The term "God" herein assumes that the Supreme Being, our Creator, and our Judge (guy who dispenses rewards & punishments) are for all practical purposes identical.

Good is that which is liked.  It is a subjectively evaluated term.  That which is liked either increases happiness or decreases unhappiness.

If God likes something, that thing is objectively good, but still may be subjectively bad relative to any created evaluator.  God is objectively good if, and only if, he likes himself.  He is not automatically good just because he's God.

Some theists like to use good as a noun, and say God and that noun are identical.  The same theists like to say God is truth;  God is love;  God is whatever emotionally positive thing they happen to be talking about.  This mushing together of concepts destroys the epistemic meaning of those concepts, and makes the terms labeling them useless for all practical purposes.  It is therefore an epistemic error, therefore erroneous theology.  Their God is an epistemic black hole into which concepts fall and become meaningless.

To say "God is good", means either that he is objectively good because he likes himself, or he is subjectively good because the person making the statement just happens to like him.

Note that God would be objectively good if he enjoyed torturing babies, and did so constantly, and never compensated them for having done so.  He would be objectively good even if the entire created order hated him.  So what does objective good or objective goodness mean to any living thing?  Nothing.  It probably doesn't even mean anything to God.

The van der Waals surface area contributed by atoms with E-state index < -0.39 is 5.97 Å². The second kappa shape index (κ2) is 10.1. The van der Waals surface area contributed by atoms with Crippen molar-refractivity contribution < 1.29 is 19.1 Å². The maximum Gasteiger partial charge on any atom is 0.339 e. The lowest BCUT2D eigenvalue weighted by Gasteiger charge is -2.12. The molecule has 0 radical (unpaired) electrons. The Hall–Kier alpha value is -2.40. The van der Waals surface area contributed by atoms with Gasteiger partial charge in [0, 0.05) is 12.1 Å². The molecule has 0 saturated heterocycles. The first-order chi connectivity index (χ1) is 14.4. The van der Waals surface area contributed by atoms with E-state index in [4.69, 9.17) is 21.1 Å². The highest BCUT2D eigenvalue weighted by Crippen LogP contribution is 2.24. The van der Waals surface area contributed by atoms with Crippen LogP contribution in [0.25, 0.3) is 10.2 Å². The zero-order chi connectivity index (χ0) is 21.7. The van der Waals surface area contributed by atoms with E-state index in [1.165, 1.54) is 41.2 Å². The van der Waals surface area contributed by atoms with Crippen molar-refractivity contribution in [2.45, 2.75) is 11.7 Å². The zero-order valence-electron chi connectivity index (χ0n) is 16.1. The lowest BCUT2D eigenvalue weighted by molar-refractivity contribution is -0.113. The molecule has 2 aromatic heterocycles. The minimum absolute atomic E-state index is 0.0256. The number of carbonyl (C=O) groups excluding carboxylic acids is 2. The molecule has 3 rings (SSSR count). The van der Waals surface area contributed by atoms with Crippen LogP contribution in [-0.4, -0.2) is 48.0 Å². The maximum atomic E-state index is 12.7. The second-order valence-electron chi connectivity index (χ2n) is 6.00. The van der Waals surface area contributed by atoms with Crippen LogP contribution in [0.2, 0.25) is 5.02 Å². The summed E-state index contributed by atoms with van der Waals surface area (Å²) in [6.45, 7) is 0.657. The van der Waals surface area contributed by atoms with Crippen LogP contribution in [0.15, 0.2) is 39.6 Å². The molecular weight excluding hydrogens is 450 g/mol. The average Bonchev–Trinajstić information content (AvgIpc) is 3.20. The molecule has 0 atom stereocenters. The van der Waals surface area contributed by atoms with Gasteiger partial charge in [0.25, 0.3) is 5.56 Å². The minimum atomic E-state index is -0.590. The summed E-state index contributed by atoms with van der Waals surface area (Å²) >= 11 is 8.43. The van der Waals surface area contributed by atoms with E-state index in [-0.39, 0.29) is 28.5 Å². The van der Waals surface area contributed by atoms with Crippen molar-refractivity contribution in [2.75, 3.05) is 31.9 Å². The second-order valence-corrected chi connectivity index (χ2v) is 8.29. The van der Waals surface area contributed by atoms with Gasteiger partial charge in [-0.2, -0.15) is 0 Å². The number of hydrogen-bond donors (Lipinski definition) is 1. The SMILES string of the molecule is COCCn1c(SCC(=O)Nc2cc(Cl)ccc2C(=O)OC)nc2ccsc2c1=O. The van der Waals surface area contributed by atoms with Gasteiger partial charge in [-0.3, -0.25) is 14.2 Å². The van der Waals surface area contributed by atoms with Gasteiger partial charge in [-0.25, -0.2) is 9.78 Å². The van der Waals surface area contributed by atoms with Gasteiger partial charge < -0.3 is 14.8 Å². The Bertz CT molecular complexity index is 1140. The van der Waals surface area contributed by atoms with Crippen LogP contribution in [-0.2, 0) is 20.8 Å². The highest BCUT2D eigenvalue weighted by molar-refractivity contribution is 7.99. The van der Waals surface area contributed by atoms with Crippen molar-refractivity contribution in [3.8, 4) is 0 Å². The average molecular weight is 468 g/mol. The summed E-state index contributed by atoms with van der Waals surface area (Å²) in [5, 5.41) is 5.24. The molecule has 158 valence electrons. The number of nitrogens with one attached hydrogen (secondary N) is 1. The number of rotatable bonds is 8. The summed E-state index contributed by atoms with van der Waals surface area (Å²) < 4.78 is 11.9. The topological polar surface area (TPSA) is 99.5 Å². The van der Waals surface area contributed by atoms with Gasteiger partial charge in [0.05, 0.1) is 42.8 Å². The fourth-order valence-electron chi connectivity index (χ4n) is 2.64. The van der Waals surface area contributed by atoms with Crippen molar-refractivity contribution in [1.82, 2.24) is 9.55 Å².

It is, however, useful as a polemic for theists to use against atheists, who can legitimately be called axiological nihilists, since they have no objective referent for goodness, or its subset, morality.  Atheists will continue to be beaten up with this stick until they figure out an alternative objective referent for morality.  Yes, one actually exists.  It is the ratio of happiness to unhappiness in the universe an objective fact which would remain objective whether the Supreme Being likes it or not.  Of course the Supreme Being can change that ratio if he doesn't like it, by making creatures happier or unhappier.  But he cannot change the objectivity of the fact that the ratio is what it is at any given time or for all time.

There are two possible objective referents for good:
1.  that which the Supreme Being likes
2.  the ratio of happiness to unhappiness in the universe

There are two possible objective referents for morality:
1.  willful behavior which the Supreme Being likes
2.  willful behavior which causes a greater ratio of happiness to unhappiness in the universe

God is objectively good(1) or moral(1) even if he creates only universes in which there is more unhappiness than happiness.

God is objectively good(2) or moral(2) relative to a particular universe if, and only if, he creates more happiness than unhappiness in that universe.

Most monotheists (and virtually all scriptural monotheists) worship (or at least acknowledge) a God whom they claim to be good(2) and moral(2) because he is good(1) and moral(1).  This is a gross error, which has historically proven to cause all manner of travesties up to and including religious terrorism.